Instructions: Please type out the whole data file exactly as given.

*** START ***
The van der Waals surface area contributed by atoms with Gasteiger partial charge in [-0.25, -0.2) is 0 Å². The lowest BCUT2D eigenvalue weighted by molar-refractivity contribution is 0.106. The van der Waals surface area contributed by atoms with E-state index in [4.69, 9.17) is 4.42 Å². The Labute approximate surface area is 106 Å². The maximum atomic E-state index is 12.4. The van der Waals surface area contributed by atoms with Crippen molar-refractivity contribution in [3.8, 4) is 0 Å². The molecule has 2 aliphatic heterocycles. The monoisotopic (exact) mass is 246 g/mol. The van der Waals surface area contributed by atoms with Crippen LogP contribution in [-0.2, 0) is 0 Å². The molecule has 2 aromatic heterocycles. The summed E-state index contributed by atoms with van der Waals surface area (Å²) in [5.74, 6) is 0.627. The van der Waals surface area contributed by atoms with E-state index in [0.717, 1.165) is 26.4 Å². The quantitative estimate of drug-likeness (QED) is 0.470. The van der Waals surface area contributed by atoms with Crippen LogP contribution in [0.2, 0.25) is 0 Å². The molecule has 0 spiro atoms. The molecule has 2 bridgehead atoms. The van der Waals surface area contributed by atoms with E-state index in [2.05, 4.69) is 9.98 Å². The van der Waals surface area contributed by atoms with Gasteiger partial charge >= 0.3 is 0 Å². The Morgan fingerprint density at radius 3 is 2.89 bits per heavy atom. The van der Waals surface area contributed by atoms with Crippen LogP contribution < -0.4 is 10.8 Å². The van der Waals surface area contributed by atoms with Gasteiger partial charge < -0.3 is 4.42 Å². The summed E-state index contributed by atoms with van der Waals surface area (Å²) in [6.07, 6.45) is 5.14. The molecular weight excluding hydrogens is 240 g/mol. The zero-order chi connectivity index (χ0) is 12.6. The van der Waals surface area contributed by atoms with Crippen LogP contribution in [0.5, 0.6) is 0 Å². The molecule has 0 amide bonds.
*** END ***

The van der Waals surface area contributed by atoms with Gasteiger partial charge in [-0.25, -0.2) is 0 Å². The lowest BCUT2D eigenvalue weighted by molar-refractivity contribution is 0.106. The van der Waals surface area contributed by atoms with E-state index in [4.69, 9.17) is 4.42 Å². The Labute approximate surface area is 106 Å². The maximum atomic E-state index is 12.4. The van der Waals surface area contributed by atoms with Crippen molar-refractivity contribution in [3.8, 4) is 0 Å². The molecule has 2 aliphatic heterocycles. The monoisotopic (exact) mass is 246 g/mol. The van der Waals surface area contributed by atoms with Crippen LogP contribution in [-0.2, 0) is 0 Å². The molecule has 2 aromatic heterocycles. The summed E-state index contributed by atoms with van der Waals surface area (Å²) in [5.74, 6) is 0.627. The van der Waals surface area contributed by atoms with E-state index in [0.717, 1.165) is 26.4 Å². The quantitative estimate of drug-likeness (QED) is 0.470. The van der Waals surface area contributed by atoms with Crippen LogP contribution in [0.2, 0.25) is 0 Å². The molecule has 0 spiro atoms. The molecule has 2 bridgehead atoms. The van der Waals surface area contributed by atoms with E-state index in [2.05, 4.69) is 9.98 Å². The van der Waals surface area contributed by atoms with Gasteiger partial charge >= 0.3 is 0 Å². The Morgan fingerprint density at radius 3 is 2.89 bits per heavy atom. The van der Waals surface area contributed by atoms with Crippen LogP contribution < -0.4 is 10.8 Å². The van der Waals surface area contributed by atoms with Gasteiger partial charge < -0.3 is 4.42 Å². The summed E-state index contributed by atoms with van der Waals surface area (Å²) in [6.07, 6.45) is 5.14. The molecular weight excluding hydrogens is 240 g/mol. The zero-order chi connectivity index (χ0) is 12.6. The van der Waals surface area contributed by atoms with Crippen LogP contribution in [0.5, 0.6) is 0 Å². The molecule has 0 amide bonds.